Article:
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6 Freedom of Information Act 1982

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The Freedom of Information Act 1982 came into operation on 1 December 1982 with the object of "opening up" government operations. As far as possible, the Act extends the right of the Australian community to gain access to information in documentary form in the possession of the Commonwealth. Access is limited to the extent necessary to preserve essential public interest and the privacy and business affairs of those about whom DSH collects and holds information.

For many years DSH has provided clients with access to information on their personal files; this existing practice will continue. However, this practice is supplemented by the FOI Act which gives a statutory right to applicants to seek access to, and copies of, documents on their personal files. Clients also have a right to seek amendment of their personal records. The non-client public has a right to seek access to documents of DSH. Previously, a member of the public could be asked to provide reasons for seeking access to a document. Reasons for seeking access cannot be asked with FOI requests and the onus is on DSH (through the Department) to decide to approve access or to deny a request.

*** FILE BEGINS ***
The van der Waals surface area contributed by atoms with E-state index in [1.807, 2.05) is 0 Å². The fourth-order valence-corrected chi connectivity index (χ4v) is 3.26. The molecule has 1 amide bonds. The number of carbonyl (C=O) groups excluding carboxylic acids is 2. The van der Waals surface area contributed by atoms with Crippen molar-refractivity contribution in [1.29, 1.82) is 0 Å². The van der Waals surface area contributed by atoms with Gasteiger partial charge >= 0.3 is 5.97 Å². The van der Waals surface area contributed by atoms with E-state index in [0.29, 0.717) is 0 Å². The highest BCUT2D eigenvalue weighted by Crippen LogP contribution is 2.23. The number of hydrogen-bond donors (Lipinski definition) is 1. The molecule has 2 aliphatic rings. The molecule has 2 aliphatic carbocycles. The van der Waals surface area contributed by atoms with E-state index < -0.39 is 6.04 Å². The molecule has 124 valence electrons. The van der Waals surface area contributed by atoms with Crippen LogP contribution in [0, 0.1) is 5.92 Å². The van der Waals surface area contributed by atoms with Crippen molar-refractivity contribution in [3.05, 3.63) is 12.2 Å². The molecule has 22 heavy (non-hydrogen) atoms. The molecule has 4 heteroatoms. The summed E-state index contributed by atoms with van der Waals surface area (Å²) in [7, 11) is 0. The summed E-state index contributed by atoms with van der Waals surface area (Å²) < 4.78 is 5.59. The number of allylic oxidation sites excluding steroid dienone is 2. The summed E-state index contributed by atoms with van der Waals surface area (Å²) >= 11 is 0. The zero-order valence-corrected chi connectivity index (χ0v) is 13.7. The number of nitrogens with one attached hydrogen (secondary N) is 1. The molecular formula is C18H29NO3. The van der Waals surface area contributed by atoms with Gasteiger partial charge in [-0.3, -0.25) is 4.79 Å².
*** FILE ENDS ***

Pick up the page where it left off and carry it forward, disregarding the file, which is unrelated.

The FOI Act divides documents into two groups:

  • those documents to be declared and made available to the public for inspection and purchase;
  • those documents to which access may be granted following a written request.

The first group of documents is defined by section 9 of the FOI Act. This group includes manuals or other documents containing interpretations, rules, guidelines, practices or precedents, particulars of a scheme (including a scheme's administration or enforcement or procedures to be followed in investigating breaches or possible breaches of such a scheme's provisions) being documents used by staff to make decisions affecting the public eg. on the rights, privileges, benefits, obligations and penalties to which the public may be entitled or subject. These documents are to be identified, available for public inspection and purchase without written request, and a listing of them to be available at Information Access Offices of Australian Archives.

Section 8 of the FOI Act requires the Department to publish, annually in its Annual Report, a statement of its structure, functions, decision-making powers, categories of documents held and arrangements for public access.

The second group of documents (ie. the remainder of documents in the possession of DSH) is available only on receipt of a written request from an applicant. This group of documents is subject to the provisions of the legislation covering access, exemptions, transfer, deferment and appeal.

All members of the public have a right of access (subject to exemptions) to DSH documents and to official documents of the Minister. The onus is now on DSH (through the Department) to justify its refusal of access to a document instead of the person seeking access to a document having to justify access. There is no requirement under FOI for a person seeking access to a document to specify his or her interest in the matter (ie. why he or she wants the document).